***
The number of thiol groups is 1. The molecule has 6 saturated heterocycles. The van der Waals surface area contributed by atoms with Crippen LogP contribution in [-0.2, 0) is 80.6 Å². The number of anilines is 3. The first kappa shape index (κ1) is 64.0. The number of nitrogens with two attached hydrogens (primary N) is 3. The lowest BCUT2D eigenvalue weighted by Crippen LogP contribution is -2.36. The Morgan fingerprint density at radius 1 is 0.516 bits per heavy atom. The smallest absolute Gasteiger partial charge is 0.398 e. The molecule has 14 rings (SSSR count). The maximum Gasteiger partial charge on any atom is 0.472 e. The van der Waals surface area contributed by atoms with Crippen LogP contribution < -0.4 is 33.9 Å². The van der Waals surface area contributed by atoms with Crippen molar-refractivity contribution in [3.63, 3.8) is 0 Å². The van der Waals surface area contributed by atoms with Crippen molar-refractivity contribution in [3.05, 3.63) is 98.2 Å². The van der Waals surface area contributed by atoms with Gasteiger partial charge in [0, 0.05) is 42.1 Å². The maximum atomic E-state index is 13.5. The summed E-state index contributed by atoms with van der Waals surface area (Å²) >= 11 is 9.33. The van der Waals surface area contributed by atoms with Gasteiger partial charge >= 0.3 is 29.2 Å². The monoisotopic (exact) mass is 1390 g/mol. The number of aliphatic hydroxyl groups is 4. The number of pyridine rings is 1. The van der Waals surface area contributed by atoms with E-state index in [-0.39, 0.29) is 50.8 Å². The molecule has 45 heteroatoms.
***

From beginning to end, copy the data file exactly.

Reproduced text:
The number of thiol groups is 1. The molecule has 6 saturated heterocycles. The van der Waals surface area contributed by atoms with Crippen LogP contribution in [-0.2, 0) is 80.6 Å². The number of anilines is 3. The first kappa shape index (κ1) is 64.0. The number of nitrogens with two attached hydrogens (primary N) is 3. The lowest BCUT2D eigenvalue weighted by Crippen LogP contribution is -2.36. The Morgan fingerprint density at radius 1 is 0.516 bits per heavy atom. The smallest absolute Gasteiger partial charge is 0.398 e. The molecule has 14 rings (SSSR count). The maximum Gasteiger partial charge on any atom is 0.472 e. The van der Waals surface area contributed by atoms with Crippen LogP contribution < -0.4 is 33.9 Å². The van der Waals surface area contributed by atoms with Crippen molar-refractivity contribution in [3.63, 3.8) is 0 Å². The van der Waals surface area contributed by atoms with Crippen molar-refractivity contribution in [3.05, 3.63) is 98.2 Å². The van der Waals surface area contributed by atoms with Gasteiger partial charge in [0, 0.05) is 42.1 Å². The maximum atomic E-state index is 13.5. The summed E-state index contributed by atoms with van der Waals surface area (Å²) >= 11 is 9.33. The van der Waals surface area contributed by atoms with Gasteiger partial charge >= 0.3 is 29.2 Å². The monoisotopic (exact) mass is 1390 g/mol. The number of aliphatic hydroxyl groups is 4. The number of pyridine rings is 1. The van der Waals surface area contributed by atoms with E-state index in [-0.39, 0.29) is 50.8 Å². The molecule has 45 heteroatoms.